Outlook Tips and Techniques - 29 Nov 1999

As a meeting organizer, how can I cancel a meeting and remove it from the attendees' calendars when I delete the meeting from my calendar?

When you delete a meeting from your Calendar folder, you see the dialog box in Screen 1 and ideally choose Send cancellation and delete meeting. If you delete the meeting without sending a cancellation, check the Deleted Items folder. If the appointment is still there, you can drag it back to the Calendar folder and delete it again to get the option to send a cancellation. (I have my Deleted Items folder set to retain items for a few days before finally deleting them; this delay helps me recover from life's little accidents, such as deleting a meeting without canceling it.) If the appointment is no longer in Deleted Items, your best choice is probably to send out an email message to the attendees notifying them of the cancellation.

How can I make messages stand out in recipients' Inbox folders? (revisited)

In the August 1999 Reader to Reader department, Ric Liang discussed how to use Outlook's Message Flag feature to make messages turn red and even to make a reminder pop up in other users' Inbox folders. He noted that you need to send the messages using Rich Text Format (RTF) if you want the technique to work with Outlook recipients outside your organization. I have since discovered that RTF isn't necessary because Outlook places the flag information in the Internet message headers, rather than in properties that work only with RTF messages.

To test this discovery, I sent myself some messages in Plain Text format through an Internet account, then looked at the headers. The messages contained SMTP header fields such as these:

Reply-By: Fri, 13 Aug 1999 17:00:00 +0400
X-Message-Flag: Follow up

The Reply-By field corresponds to the due date on the message flag, and the X-Message-Flag is the type of flag.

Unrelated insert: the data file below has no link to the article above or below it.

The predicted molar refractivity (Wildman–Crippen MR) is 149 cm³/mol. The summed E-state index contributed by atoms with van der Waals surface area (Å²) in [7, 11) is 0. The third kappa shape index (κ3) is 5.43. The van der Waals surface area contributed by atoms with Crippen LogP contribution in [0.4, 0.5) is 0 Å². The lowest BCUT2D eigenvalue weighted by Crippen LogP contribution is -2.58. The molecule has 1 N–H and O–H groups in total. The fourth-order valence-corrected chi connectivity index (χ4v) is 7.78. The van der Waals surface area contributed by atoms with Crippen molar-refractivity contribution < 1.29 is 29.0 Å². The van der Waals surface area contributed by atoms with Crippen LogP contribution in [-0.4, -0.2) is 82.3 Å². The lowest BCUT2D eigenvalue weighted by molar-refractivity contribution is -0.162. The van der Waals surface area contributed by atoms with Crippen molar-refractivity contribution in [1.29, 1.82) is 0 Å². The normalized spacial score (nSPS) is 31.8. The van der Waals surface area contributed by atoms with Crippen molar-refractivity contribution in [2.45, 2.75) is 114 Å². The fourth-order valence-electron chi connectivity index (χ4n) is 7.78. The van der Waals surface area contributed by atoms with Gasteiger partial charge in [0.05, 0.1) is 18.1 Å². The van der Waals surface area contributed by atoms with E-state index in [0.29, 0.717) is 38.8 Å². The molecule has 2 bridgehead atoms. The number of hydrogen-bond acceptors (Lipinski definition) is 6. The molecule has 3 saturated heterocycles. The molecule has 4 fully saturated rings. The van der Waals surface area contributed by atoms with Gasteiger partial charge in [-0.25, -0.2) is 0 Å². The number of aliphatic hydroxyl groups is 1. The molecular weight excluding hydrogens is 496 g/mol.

I wonder whether other Internet mailers besides Outlook are displaying the information about the Reply-By request date, which the Internet Engineering Task Force (IETF) Request for Comments (RFC) 2076 defines as the "Latest time at which a reply is requested (not demanded)." The X prefix means that the X-Message-Flag is an application-specific field; therefore, non-Microsoft mail programs are less likely to support it. Knowing that you can exchange information about the reply due dates with people using other mail programs would make Outlook's Message Flag feature even more useful.

We use a lot of custom fields in one Contacts folder and usually view them on the All Fields tab. Can I make All Fields the default tab that appears when the user opens the contact?

Yes, you can change the default tab by following the three-part process of modifying a form, making it the default for a folder, and updating existing items. In this case, your custom Contacts form needs this code in the Item_Open event handler:

   Function Item_Open()
   FormPage "All Fields"
End Function

Publish the form to Organization Forms or the folder's Forms library. On the Properties sheet for the folder, make your new form the default. If you're using Outlook 2000, you can use the new Outlook 2000 Existing Items Converter to convert existing contacts. Otherwise, use one of the scripts or other methods listed at http://www.slipstick.com/dev/newdefaultform.htm.